Teenaged boys outperform Australian girls in mathematics by the equivalent of about one-third of a school year, according to the latest PISA survey, as Sue Thomson and Lisa De Bortoli explain.
The most recent OECD Programme for International Assessment (PISA) survey from 2012 reveals that boys performed significantly higher than girls in mathematical literacy by 12 score points, representing about one-third of a school year. Significant sex differences were also found in 2006 and 2009, but not in 2003.
PISA 2012 – managed by ACER for the Organisation for Economic Cooperation and Development (OECD) – measured the mathematical, scientific and reading literacy of around 510 000 15-year-old students across 65 participating countries and economies.
In PISA 2012, the average mathematical literacy score for Australian teens was 504 points, higher than the average mathematical literacy score for the OECD of 494 score points. The PISA 2012 results show significant sex differences in mathematical literacy in favour of boys in 29 countries or economies, while girls significantly outscored the boys in three countries.
One key question is why boys and girls perform differently. Self-efficacy has been shown to be one of the most important factors. Self-efficacy in PISA was measured by asking students how confident they would feel completing a number of mathematics tasks. Boys indicated they were more confident than girls in tasks that involved finding a distance using a map and calculating petrol consumption rate, while girls and boys showed similar levels of confidence solving equations.
There was a significant decline in self-efficacy reported by girls, but no change for boys between 2003 and 2012.
The relationship between self-efficacy and mathematics performance shows that students with higher self-efficacy also scored higher average levels of mathematics achievement than students with lower self-efficacy. In terms of sex differences, the average score for boys was higher across all quartiles of self-efficacy than for girls. The difference in average mathematics score between students in the highest quartile of self-efficacy and the next quartile is the equivalent of about one-and-a-half years of schooling.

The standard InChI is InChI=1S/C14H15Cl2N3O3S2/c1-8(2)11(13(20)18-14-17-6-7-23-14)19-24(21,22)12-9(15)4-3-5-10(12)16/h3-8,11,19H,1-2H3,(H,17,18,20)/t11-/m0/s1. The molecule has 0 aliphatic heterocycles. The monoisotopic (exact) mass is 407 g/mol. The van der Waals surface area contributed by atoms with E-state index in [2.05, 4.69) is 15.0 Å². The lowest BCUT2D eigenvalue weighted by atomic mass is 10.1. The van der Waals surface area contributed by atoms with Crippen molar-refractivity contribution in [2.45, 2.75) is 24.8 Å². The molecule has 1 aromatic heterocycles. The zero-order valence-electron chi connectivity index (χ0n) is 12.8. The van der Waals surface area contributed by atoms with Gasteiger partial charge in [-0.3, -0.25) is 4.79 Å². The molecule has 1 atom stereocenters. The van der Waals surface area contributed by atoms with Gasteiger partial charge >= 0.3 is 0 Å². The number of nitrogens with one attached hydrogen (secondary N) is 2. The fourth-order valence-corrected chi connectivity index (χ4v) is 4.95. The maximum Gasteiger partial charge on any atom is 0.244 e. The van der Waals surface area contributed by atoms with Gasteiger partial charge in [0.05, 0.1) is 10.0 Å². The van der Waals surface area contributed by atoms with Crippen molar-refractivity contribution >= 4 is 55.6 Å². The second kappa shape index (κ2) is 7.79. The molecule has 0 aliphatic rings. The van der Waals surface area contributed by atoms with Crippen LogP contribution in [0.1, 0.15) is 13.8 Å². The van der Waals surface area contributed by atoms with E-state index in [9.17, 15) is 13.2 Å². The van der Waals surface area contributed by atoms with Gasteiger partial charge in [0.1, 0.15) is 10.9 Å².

In essence, those students who believe that they are capable of tackling mathematics problems in everyday life were more successful in undertaking the PISA mathematics assessment items. Of course, it is likely that this relationship is reciprocal, with students who are stronger in mathematics being aware that this is the case, and so more likely to strongly agree with these statements. At the same time, higher levels of self-belief may lead these students to tackle more difficult problems and thus develop their mathematics abilities to a greater extent. ■
Read the full report:
Snapshots Issue 4, February 2014, ‘Boys, girls and mathematics’ by Lisa De Bortoli. < www.acer.edu.au/snapshots >
Sue Thomson will be speaking on ‘Gender and mathematics: Quality and equity’ at Research Conference 2014. For more information on Research Conference 2014, addressing the theme, ‘Quality and Equity: What does research tell us?’ visit < www.acer.edu.au/rc >